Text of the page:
West Virginia’s long-delayed medical marijuana market is ready for launch

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West Virginia’s potential $ 40 million medical marijuana program is finally ready for launch on Friday with the opening of the first state dispensary of the multi-state giant Trulieve Cannabis.

The start of medical marijuana sales comes a full four years and seven months after West Virginia passed a law that allows the cultivation and sale of MMJs.

“West Virginia holds the unfortunate record for the slowest state to implement access to medical cannabis,” wrote Karen O’Keefe, state policy director of the Marijuana Policy Project, in an email to MJBizDaily.

“Many patients have certainly died in anticipation.”

Delaware held the previous record of four years and one month, according to MPP.

In West Virginia, state officials blamed for the slow launch on a struggle to provide banking services for the program.

then MPP noted that a United States attorney in the state “exacerbated the problem by threatening to prosecute companies entering the medical cannabis space.”

But the tide seems to have turned.

Florida-based Trulieve said it will open a dispensary in Morgantown on Friday and a second in Weston on November 15.

More activities are expected to follow in the coming weeks, but overall the rollout should be gradual.

A limited market

Revised MJBizFactbook screenings put 2021 sales at just $ 400,000 to $ 500,000, climbing up to $ 6 million in 2022 and up to $ 40 million annually by 2025.

Among the factors that should limit sales: West Virginia has banned flowers and edibles from smoking, which are the main generators of sales in other MMJ markets across the country.

But what makes the market truly limited is that the state has a population of only 1.8 million, said West Virginia cannabis lawyer Floyd “Kin” Sayre III.

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He noted that only 4,400 patients have been registered so far and yet 100 dispensaries were authorized, as they were 10 growers Other 10 processors.

“That’s not a lot of customers (per store),” he said, although the number of patients is expected to grow over time.

Sayre, a partner of the Charleston-based law firm Bowles Rice, said he has several clients who have obtained licenses, most of them dispensaries.

“A lot of these people are looking at this over the longer term,” he said, noting that operators are betting that West Virginia will eventually allow smoking flowers and recreational marijuana.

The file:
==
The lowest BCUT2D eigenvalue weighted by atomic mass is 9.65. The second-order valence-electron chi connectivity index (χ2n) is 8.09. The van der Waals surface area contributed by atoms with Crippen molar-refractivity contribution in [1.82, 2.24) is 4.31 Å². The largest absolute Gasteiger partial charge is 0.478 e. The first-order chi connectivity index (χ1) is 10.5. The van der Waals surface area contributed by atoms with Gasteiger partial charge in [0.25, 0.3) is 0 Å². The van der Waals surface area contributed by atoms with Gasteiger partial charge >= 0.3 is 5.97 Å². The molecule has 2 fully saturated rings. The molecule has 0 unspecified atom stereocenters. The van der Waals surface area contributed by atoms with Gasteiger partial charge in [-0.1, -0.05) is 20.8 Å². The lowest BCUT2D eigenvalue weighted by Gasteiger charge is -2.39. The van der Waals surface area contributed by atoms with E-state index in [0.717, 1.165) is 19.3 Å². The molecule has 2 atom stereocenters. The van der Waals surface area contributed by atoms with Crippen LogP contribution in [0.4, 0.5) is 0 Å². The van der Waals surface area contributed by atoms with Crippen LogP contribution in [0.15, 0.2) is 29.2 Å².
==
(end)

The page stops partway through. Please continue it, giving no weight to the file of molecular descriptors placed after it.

Consolidation expected

Sayre said some of his customers have already received offers to purchase their licenses.

He added that operators are allowed up to 10 dispensing permits and sees consolidation as companies seek to maximize their footprint.

To some extent, this happened in the initial licensing round, with a number of West Virginia companies and MSOs each. winning four to ten dispensaries.

In all, 100 permits went to 26 different entities.

“There are still a few independent dispensaries, but I have a feeling that as the market starts to grow, you will see more consolidation,” Sayre said.

Trulieve is an example of this.

The Florida-based company won four dispensary permits and a processing license, but lost one of 10 grow permits.

So, in May, Trulieve proceeded to buy a cultivation license – and two dispensary permits – for just $ 6 million in cash and stock.

And that came just a month after the company added three dispensary permits for $ 650,000.

Trulieve has quickly paved the way for a 100,000 square foot grow facility and is now poised to be the first to market, with more to follow soon.

In a press release, CEO Kim Rivers said that Trulieve “is particularly eager to take advantage of our first mover advantage.”

It’s a playbook that the company has used before.

Trulieve’s lead in Florida helped the company take the top spot in that state’s huge medical marijuana market, but how it works in West Virginia’s much smaller program remains to be seen.

Biggest players

New York-based Columbia Care, Illinois-based Verano Holdings, Massachusetts-based Holistic Industries, and Maryland-based Harvest Care Medical (no relationship with MSO Harvest Health & Recreation) each have obtained growing, processing and dispensing permits .

Harvest Care and Holistic have won the maximum of 10 dispensary permits, Verano seven and Columbia Care five.

Columbia Care has started building its own cultivation plant in the month of July.

holistic raised $ 55 million in May partly for West Virginia.

And the Harvest Care growing facility in West Virginia is under construction.

MPP’s O’Keefe sees parallels between West Virginia and the nearby Pennsylvania MMJ market.

Both states initially banned flowers and edibles from smoking, though each have since changed their laws to allow the vaporization of raw flowers, he noted.

O’Keefe wrote that he expects the West Virginia market to be similar to that of Pennsylvania, “except for a much smaller population.”

Jeff Smith can be reached at [email protected].

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